AppleScript is a scripting language that is very much based on English. That means that AppleScript is astonishingly easy to pick up. You can use AppleScript to manipulate files in the Finder, and to interact with and control many applications that support AppleScript.
You can even manipulate the same file with a series of applications via AppleScript. If you are hesitant about learning AppleScript, you can use Automator. Automator enables you to create simple tasks that are performed by dragging and dropping pre-made scripts called Actions into a particular order. A collection of Actions creates an Automator Workflow.
Once you’ve create a Workflow, you can name it, save it, and reuse it whenever you want. You can even attach a Workflow to a folder and then process whatever you drop into that folder with the Workflow, automatically. Or you can associate an Automator Workflow with a function key, and invoke it from the keyboard. Automator, AppleScript, and AppleScript Editor are all included in OS X.
Even if you don’t want to write your own AppleScripts or create Automator Workflows, you can take advantage of those written by other people. There are a number that come with your Mac, and even more are downloadable. To start using the AppleScripts bundled with your Mac, you need to locate the AppleScript Editor, and tell it to display the Finder’s Script menu in the Finder menu bar.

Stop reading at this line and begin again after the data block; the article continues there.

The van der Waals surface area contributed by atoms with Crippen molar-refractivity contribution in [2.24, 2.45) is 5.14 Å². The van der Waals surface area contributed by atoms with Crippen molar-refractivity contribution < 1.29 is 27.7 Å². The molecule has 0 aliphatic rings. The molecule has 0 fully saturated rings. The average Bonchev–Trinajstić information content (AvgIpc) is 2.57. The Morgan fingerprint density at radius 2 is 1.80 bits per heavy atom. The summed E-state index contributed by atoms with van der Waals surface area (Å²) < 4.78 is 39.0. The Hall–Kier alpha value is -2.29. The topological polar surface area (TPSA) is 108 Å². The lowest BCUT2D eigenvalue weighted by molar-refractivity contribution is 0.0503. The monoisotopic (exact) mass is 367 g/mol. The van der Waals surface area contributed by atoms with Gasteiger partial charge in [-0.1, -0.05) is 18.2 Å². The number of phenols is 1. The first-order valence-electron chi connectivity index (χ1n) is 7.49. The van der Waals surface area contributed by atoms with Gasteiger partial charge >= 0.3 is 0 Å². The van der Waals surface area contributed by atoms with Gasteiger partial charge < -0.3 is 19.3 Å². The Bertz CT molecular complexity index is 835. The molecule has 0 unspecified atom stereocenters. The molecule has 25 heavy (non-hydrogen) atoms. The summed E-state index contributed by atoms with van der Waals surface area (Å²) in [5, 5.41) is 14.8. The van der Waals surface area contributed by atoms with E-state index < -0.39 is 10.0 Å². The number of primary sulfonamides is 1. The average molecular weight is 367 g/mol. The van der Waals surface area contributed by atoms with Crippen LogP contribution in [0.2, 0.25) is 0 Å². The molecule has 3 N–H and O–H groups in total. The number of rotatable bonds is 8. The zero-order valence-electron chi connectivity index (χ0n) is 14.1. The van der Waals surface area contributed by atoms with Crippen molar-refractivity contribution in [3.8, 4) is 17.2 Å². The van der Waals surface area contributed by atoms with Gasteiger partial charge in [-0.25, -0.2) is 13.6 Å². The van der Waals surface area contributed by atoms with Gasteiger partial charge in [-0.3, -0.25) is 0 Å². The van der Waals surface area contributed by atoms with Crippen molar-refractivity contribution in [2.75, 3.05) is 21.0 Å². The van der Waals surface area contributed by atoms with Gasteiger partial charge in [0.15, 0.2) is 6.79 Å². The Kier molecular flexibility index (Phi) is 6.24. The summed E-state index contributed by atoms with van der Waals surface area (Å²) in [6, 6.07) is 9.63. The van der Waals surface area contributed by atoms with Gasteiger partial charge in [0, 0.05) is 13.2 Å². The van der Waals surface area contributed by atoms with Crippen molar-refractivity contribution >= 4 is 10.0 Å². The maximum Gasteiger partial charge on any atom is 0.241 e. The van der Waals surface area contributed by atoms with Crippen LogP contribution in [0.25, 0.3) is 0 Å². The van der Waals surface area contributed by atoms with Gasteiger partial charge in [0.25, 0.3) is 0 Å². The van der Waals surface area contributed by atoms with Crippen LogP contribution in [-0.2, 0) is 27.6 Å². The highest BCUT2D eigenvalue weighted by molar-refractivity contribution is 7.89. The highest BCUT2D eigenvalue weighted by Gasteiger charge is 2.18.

To Turn On the Finder’s Script Menu:
- Locate the AppleScript Editor in Applications/Utilities.
2. Open the AppleScript Editor.
3. Choose Preferences… from the AppleScript menu.
4. You will see the AppleScript Editor’s Preference window (see AppleScript Editor Preferences image above).
5. In the General tab of the AppleScript Preferences, click the box next to “Show Script menu in menu bar.”
6. Quit the AppleScript Editor.
If you look at the Finder menu bar, you’ll now see a small icon that looks like a scroll. It marks a menu of AppleScript scripts. The scripts themselves actually live in the System Library/Scripts directory. A number of Mac OS X applications come with a little folder of AppleScripts; Mariner Write, for instance, includes AppleScripts in the “Mariner Extras” folder, and has its own internal AppleScript menu.
There is a large and vibrant AppleScript community as well. One of the best uses of AppleScript is to manipulate and sort iTunes files; Doug Adams has a marvelous AppleScript for iTunes Website where his iTunes AppleScripts and those of others are available for downloading.